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Assyrians Rebuild in Iraq Post-ISIS Genocide
By Edwin Mora
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Restaurants in Qaraqosh open for business following return of hundreds of Christians. ( Martha Hudson)
The thousands of Christians who have returned to Iraq in recent months after suffering genocide during the Islamic State (ISIS) occupation are breathing life back into their devastated villages, opening up schools and shops, Breitbart News has learned.

"In general, Assyrian Christian conditions are better than before, people have more hope under [U.S.] President [Donald] Trump," Ashur Eskrya, the president of the Assyrian Aid Society branch in Iraq (AAS-I), told Breitbart News.

"The Trump administration understands the situation of Christians in Iraq and has taken positive steps to make sure that Assyrian Christians and Yazidis will remain in their historical lands," he added.

Emmanuel Youkhanna, a Christian member of parliament in Iraq, also acknowledged, "The Trump administration is actively more sympathetic to Assyrian Christians than previous administrations."

Eskrya noted that about half of the Christians who left Iraq after the ISIS invasion have returned to the Nineveh plains, their historical homeland and considered the cradle of Christianity.

( Martha Hudson)

Although Youhanna Yousif, an activist with the Hammurabi Human Rights Organization (HHRO) in Iraq, acknowledged that in the Christian town of Qaraqosh alone less than half of the population has returned, he continued to express concern that U.S. assistance has failed to materialize. Between 22,000 and 25,000 people have come back to Qaraqosh; the population before ISIS was 54,000.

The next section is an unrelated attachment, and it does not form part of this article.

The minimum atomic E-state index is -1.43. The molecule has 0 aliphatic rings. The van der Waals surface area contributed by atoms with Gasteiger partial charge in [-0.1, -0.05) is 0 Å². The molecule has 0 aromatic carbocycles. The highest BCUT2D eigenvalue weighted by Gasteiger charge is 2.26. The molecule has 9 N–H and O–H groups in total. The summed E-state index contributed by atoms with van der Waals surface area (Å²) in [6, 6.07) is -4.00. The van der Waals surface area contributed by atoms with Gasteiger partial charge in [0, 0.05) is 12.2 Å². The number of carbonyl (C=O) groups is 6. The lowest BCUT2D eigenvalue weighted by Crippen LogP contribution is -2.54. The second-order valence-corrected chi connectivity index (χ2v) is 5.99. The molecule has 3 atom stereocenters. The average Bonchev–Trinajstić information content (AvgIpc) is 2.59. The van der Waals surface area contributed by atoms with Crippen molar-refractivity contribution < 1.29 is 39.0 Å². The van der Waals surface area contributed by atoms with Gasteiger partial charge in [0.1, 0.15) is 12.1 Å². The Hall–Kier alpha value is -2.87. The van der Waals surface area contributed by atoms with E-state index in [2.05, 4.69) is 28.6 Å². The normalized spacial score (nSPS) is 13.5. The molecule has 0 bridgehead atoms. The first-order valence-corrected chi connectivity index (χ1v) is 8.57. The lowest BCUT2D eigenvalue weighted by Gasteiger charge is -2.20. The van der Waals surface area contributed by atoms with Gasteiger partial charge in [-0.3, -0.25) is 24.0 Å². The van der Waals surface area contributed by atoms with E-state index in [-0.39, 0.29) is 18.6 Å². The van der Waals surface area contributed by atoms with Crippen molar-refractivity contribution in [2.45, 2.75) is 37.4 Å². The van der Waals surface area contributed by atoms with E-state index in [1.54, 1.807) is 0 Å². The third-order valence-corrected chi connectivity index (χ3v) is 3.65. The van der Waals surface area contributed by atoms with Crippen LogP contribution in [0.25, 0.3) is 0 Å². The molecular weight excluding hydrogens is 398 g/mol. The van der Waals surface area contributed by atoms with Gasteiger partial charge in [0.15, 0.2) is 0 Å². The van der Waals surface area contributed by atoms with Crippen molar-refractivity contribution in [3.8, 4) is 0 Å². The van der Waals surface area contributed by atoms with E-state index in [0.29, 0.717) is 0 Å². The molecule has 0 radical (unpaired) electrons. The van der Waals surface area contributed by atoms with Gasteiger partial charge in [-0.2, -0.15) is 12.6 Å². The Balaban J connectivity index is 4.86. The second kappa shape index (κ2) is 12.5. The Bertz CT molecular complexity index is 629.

He told Breitbart News:

Nothing has changed for Christians since Trump became president ... There is no change on the ground and the administration has not resolved any problem. The U.S. promised to have investments and support for Christians but until now they are only talking points. Perhaps they will start now. We hope that their projects will be well implemented and that they will give work to local individuals to activate the economy of the area.

Echoing Yousif, MP Youkhanna told Breitbart News:

Nothing has really changed for the Christians. Forced out of refugee camps, where conditions were terrible, they returned to their homes in the Assyrian Nineveh Plain (ANP), which have been reduced to rubble. They have gone from nothing to nothing -- their lives are shattered. I don't call that a success for a 8000-plus year old nation.

Infant Jesus Kindergarten in Qaraqosh, Iraq, run by the Dominican Sisters of St. Catherine of Siena. After renovation. ( Martha Hudson)

"Many have returned to the land but not to the buildings simply because the infrastructure has been destroyed or damaged in some places beyond repair unless we commit a billion in USD to rebuild the entire ANP. Assyrian Christians who have returned to their villages now live in houses that no one can call homes," the MP later added.

Those who have returned have lifted themselves up by their bootstraps and opened up several shops and renovated at least one school destroyed by ISIS.

The Trump administration has redoubled its efforts in recent days to provide aid to Iraqi Christians.

In October 2017, Vice President Mike Pence vowed that the United States would send aid directly to the persecuted Christians in Iraq through the U.S. Agency for International Development (USAID) and through faith-based organizations that operate in the area.

Now, almost a year later to the day, USAID, the State Department, and some American lawmakers have doubled down on their efforts to ensure that U.S. aid reaches the devastated Iraqi Christian communities.

On October 16, USAID announced more than $178 million in U.S. foreign assistance to support Christians and other religious minorities in Iraq, bringing total U.S. assistance for the vulnerable communities to nearly $300 million since Trump became president.

Nevertheless, Iraqi MP Youkhanna is skeptical the funds will be used to help Christians, telling Breitbart News:

We have been told that this money will not be used to build an Assyrian Christian nation infrastructure. This prompts the question: what will it be used for? The fact is, USAID rules and regulations make it very difficult for Assyrian NGOs to obtain that funding given they may not meet the requirements of USAID NGO approval requirements and Assyrians suspect that most of the funds will find its way into the NGOs who are empowered by Kurds.

USAID has not responded to a request for comment at press time.

Yousif described the lack of jobs and infrastructure reconstruction as major challenges facing the Christians in Iraq.



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